Try some pig pheromone to stop unruly dogs barking
- 13:45 28 March 2014 by Cat Ferguson
If your dog is misbehaving, you might want to spray it with pig pheromones.
Androstenone is found in boar saliva and helps induce sows to mate. Now it is the active ingredient in a spray marketed as being able to calm boisterous dogs.
John McGlone of Texas Tech University in Lubbock, who studies animal behaviour, discovered androstenone’s effect by trying it on his own pet. “My dog was barking and I sprayed it and he stopped,” he says. “It’s quite a serendipitous finding.”
Intrigued, McGlone developed the pheromone as a training tool. He sprayed dogs using an aerosol containing androstenone, while simultaneously exposing them to a loud noise that would normally frighten and excite them. Compared to a spray of alcohol and noise alone, the androstenone was better at keeping dogs calm. The dogs’ heart rates did not increase when androstenone was used, indicating they were not scared.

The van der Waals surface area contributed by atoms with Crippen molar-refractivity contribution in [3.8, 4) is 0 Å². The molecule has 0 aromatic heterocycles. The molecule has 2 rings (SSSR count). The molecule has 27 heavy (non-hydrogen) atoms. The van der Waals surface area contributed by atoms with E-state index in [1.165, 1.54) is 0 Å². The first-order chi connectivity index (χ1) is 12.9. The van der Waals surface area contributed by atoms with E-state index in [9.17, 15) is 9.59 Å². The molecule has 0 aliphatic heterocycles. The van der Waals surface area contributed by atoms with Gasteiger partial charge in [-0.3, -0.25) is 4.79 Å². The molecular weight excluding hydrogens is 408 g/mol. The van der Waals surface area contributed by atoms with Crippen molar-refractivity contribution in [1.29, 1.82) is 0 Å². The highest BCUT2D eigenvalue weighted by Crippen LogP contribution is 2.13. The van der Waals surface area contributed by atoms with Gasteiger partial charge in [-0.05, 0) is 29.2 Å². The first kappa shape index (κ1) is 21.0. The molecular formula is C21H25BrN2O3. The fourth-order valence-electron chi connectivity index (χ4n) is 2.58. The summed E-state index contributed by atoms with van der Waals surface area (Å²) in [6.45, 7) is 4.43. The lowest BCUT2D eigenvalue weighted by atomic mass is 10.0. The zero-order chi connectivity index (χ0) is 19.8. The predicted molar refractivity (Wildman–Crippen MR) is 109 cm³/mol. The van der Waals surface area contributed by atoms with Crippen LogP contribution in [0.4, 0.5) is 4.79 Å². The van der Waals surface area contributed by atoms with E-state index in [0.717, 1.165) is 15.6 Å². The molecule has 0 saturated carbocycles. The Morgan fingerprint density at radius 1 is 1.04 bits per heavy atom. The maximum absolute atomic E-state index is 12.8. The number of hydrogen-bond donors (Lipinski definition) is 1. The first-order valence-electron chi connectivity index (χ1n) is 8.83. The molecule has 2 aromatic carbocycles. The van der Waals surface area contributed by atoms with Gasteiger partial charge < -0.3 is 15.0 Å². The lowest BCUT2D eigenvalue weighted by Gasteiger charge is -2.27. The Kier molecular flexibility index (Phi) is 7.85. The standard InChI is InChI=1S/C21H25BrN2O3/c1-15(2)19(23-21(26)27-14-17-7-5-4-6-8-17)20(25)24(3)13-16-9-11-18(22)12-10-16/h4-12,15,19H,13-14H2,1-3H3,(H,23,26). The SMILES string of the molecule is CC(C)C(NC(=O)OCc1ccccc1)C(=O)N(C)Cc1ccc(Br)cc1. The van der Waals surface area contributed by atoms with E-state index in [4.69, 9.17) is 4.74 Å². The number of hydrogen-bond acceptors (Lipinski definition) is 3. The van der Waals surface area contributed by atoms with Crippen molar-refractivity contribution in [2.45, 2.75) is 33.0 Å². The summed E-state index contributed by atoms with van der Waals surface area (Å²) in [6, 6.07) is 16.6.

McGlone has since worked with pet care company Sergeant’s to commercialise the androstenone spray.
Androstenone is not the first pheromone marketed to calm an excitable pup. Dog Appeasing Pheromone (DAP) is sold in time-release collars, and supposedly mimics the smell a nursing mother gives off to her pups.
It is not clear how the pig pheromone affects dogs. “The dogs stopped barking, that was observed. But whether it has anything to do with androstenone being a pig pheromone, I think that’s open,” says neuroscientist Ron Yu of the Stowers Institute for Medical Research in Kansas City, Missouri.
“I don’t really know how it works, that’s the honest answer,” says McGlone.